The coronavirus prompted the closure of schools, although the government has urged for their re-opening in recent weeks. PHOTO CREDIT: PIXABAY, WOKANDAPIX

Boris Johnson’s address on 10 May outlined the conditional plan for the phased reopening of society, confirmed in last Sunday’s daily conference. He stated his hopes that some pupils, particularly the youngest children and those preparing for secondary education, will be able to return to school for some face-to-face teaching before the summer holidays. 

Whilst his intention will no doubt benefit many and help control the risk of transmission by staggering the return of students, it has been met with huge backlash. Concerns have been raised over whether the benefits of re-opening schools will outweigh the negatives. As information concerning the transmissibility between children is in no way fully extensive, fear amongst families has escalated, questioning whether the government’s decision is based solely on public health. 

"...disparities in socioeconomic background putting disadvantaged children at risk of falling behind academically. "

Over the past few months, we have been forced to deal with the unsettling reality that the virus does in fact discriminate and does so along painfully familiar lines. Indeed, COVID-19 has exposed the deep-rooted inequalities in our education system, with disparities in socioeconomic background putting disadvantaged and vulnerable children at risk of falling behind academically. 

Since the lockdown began, schools have shut their gates to all but the most vulnerable and children of key workers, forcing the majority to continue their education remotely. Although this measure has been put in place to keep people safe, understandably, it is not without its challenges. The effectiveness of home-schooling during this period of chronic instability depends crucially upon reliable Internet. However, the access to these fundamental resources for online learning is by no means universal, hindering those without the necessary means to continue their education online in any substantial way. Around 60,000 11-18yr olds in the UK lack any internet connectivity at home whilst around 700,000 are in homes without any laptop, desktop or tablet.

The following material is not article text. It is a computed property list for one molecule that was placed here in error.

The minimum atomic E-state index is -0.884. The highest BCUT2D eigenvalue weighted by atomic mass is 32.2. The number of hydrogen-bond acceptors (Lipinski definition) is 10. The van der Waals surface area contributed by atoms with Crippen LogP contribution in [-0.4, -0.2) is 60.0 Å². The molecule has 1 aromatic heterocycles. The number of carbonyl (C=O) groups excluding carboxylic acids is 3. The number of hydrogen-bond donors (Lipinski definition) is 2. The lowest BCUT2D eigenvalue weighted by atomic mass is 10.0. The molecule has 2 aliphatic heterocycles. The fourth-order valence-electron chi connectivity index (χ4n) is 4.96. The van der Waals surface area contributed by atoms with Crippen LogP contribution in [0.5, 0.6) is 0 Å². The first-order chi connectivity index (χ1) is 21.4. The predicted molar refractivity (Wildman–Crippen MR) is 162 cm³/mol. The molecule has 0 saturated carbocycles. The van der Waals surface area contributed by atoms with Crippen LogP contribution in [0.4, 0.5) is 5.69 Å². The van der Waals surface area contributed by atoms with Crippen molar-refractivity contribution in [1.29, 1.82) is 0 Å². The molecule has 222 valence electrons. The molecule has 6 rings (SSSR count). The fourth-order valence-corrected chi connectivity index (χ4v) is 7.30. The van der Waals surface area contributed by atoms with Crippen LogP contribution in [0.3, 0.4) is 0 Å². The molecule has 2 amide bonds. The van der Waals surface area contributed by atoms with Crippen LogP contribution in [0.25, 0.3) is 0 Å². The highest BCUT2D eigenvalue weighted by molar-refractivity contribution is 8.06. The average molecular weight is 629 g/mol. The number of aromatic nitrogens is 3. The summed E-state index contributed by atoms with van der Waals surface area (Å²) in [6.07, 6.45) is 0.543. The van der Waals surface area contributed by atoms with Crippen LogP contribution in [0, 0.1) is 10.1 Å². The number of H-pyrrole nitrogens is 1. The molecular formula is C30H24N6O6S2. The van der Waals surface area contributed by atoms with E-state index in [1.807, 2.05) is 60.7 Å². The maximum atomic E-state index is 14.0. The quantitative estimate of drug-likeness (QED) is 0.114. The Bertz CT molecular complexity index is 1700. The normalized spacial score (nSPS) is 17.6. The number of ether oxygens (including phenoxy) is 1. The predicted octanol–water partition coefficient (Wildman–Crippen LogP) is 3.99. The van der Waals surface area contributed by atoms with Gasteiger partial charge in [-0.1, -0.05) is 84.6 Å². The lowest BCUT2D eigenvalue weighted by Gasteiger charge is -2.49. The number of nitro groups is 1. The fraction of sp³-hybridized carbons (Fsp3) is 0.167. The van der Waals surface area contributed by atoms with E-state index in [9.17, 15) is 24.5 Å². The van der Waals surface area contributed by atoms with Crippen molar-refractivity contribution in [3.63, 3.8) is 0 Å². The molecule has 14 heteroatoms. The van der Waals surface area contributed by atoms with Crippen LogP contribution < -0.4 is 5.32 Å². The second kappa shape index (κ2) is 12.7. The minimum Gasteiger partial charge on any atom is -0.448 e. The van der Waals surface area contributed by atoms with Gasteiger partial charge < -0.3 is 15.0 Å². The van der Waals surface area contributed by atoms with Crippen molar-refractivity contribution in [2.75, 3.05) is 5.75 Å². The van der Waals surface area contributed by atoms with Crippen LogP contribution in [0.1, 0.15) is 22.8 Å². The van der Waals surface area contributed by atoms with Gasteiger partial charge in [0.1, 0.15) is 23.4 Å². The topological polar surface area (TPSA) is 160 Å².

Learning at home also heavily relies upon parents’ active involvement in overseeing and assisting with the online tuition. Overnight, parents became teachers, faced with the challenge of adjusting to new responsibilities whilst also trying to manage their own jobs. Wealthier parents may be able to afford private tuition over Skype or Zoom, but this is not the case for the majority up and down the country. Single parents on low wages are struggling to find the time to help their children’s educational needs, being asked to choose between supporting their child physically by going to work, or educationally by helping them with their school work. There are also obstacles faced by those for children whose parents speak little to no English; these children had previously relied primarily on teaching staff to grow in their written and spoken language skills, which will now be stunted as these parents are unable to support their children with a language that is not their first. It may also be difficult to find a quiet area of the house to replicate the library or classroom where children are used to working. Before the coronavirus outbreak, 125,000 children in England were in temporary accommodation whilst 90,000 families were sofa-surfing.